VALDOSTA, Ga. – A Georgia man with a prior federal conviction for fraud was sentenced to federal prison for a scheme he orchestrated to claim government pandemic funds using identity theft and fraud.
Darrius Hollis, 28, of Quitman, Georgia, was sentenced to serve a total of 42 months in prison to be followed by three years of supervised release by U.S. District Judge Hugh Lawson on March 23, after pleading guilty to wire fraud. The sentence included 30 months on the wire fraud conviction and 12 additional months to serve consecutively on a revocation of the supervised release Hollis was still serving for the earlier bank and wire fraud conspiracy conviction. In addition, Judge Lawson ordered Hollis to pay $42,667 in restitution to the Georgia Department of Labor. There is no parole in the federal system.
According to court documents, a United States Secret Service Special Agent was contacted by an individual in Aug. 2020, who believed Hollis was involved with filing fraudulent unemployment insurance claims. Hollis was familiar to the agent because of his prior federal fraud conviction. The U.S. Department of Labor ran a query of its claims database and discovered that an unemployment insurance claim seeking federal and state pandemic assistance was electronically filed in Hollis’ name stating that he had been working at a Quitman business and lost his job due to the COVID-19 pandemic. In fact, Hollis was in federal prison during most of that claimed time period serving a sentence for a previous conviction, having been released from federal custody in late April 2020. Further investigation discovered that Hollis used the identities of two victims to fraudulently apply for and receive unemployment insurance and Coronavirus Aid, Relief, and Economic Security (CARES) Act money. Hollis admitted to the scheme and is responsible for a total of $42,337 in losses to the State of Georgia and the United States.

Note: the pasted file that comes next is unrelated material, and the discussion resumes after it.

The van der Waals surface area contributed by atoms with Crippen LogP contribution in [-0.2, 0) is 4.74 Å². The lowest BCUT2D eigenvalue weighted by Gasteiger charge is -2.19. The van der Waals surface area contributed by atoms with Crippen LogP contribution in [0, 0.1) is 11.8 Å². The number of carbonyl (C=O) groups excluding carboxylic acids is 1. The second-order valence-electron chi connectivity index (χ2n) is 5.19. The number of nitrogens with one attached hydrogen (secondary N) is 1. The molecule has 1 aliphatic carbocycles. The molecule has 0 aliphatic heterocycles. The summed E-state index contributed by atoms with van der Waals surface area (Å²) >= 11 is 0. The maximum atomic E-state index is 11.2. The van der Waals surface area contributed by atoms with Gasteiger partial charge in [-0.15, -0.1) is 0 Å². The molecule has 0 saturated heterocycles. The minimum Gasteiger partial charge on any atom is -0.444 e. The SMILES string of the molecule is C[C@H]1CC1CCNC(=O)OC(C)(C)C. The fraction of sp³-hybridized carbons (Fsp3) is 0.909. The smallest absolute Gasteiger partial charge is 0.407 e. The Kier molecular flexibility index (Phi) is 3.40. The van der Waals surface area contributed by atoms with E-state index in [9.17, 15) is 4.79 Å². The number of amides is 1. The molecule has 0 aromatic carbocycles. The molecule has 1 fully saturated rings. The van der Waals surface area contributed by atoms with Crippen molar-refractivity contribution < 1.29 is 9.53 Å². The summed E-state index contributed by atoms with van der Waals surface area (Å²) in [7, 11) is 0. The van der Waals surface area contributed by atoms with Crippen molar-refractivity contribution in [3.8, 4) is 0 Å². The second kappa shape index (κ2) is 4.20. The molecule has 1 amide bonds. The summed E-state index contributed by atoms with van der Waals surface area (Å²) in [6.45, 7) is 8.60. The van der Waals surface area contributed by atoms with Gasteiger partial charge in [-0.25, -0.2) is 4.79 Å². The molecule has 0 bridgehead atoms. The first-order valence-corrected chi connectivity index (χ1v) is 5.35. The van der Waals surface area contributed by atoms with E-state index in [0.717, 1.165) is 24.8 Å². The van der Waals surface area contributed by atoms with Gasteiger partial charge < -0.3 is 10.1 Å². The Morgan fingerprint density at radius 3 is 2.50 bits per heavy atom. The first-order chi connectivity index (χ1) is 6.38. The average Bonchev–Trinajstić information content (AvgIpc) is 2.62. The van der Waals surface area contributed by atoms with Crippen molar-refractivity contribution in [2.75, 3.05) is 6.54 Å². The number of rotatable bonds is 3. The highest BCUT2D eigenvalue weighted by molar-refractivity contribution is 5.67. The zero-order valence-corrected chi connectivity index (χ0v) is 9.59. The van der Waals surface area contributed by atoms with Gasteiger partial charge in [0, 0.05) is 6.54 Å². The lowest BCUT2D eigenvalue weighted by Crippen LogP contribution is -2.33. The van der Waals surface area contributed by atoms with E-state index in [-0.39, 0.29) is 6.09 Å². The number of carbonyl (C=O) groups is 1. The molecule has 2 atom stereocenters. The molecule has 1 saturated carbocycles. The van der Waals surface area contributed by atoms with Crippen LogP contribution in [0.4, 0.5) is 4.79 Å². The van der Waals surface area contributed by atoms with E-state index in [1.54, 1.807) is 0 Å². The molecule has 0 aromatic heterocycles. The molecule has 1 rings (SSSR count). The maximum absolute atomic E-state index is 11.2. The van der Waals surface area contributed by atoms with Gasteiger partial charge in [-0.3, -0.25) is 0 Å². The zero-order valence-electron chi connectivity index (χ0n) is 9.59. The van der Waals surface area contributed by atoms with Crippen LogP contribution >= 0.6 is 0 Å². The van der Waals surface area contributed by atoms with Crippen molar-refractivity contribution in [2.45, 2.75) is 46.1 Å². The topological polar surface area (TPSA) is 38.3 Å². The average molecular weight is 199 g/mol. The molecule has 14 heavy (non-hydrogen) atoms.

On May 17, 2021, the Attorney General established the COVID-19 Fraud Enforcement Task Force to marshal the resources of the Department of Justice in partnership with agencies across government to enhance efforts to combat and prevent pandemic-related fraud. The Task Force bolsters efforts to investigate and prosecute the most culpable domestic and international criminal actors and assists agencies tasked with administering relief programs to prevent fraud by, among other methods, augmenting and incorporating existing coordination mechanisms, identifying resources and techniques to uncover fraudulent actors and their schemes, and sharing and harnessing information and insights gained from prior enforcement efforts. For more information on the department’s response to the pandemic, please visit https://www.justice.gov/coronavirus.
Anyone with information about allegations of attempted fraud involving COVID-19 can report it by calling the Department of Justice’s National Center for Disaster Fraud (NCDF) Hotline at 866-720-5721 or via the NCDF Web Complaint Form at https://www.justice.gov/disaster-fraud/ncdf-disaster-complaint-form.
The case was investigated by the United States Secret Service, the U.S. Department of Labor and the Georgia Department of Labor.
Assistant U.S. Attorney Robert McCullers prosecuted the case.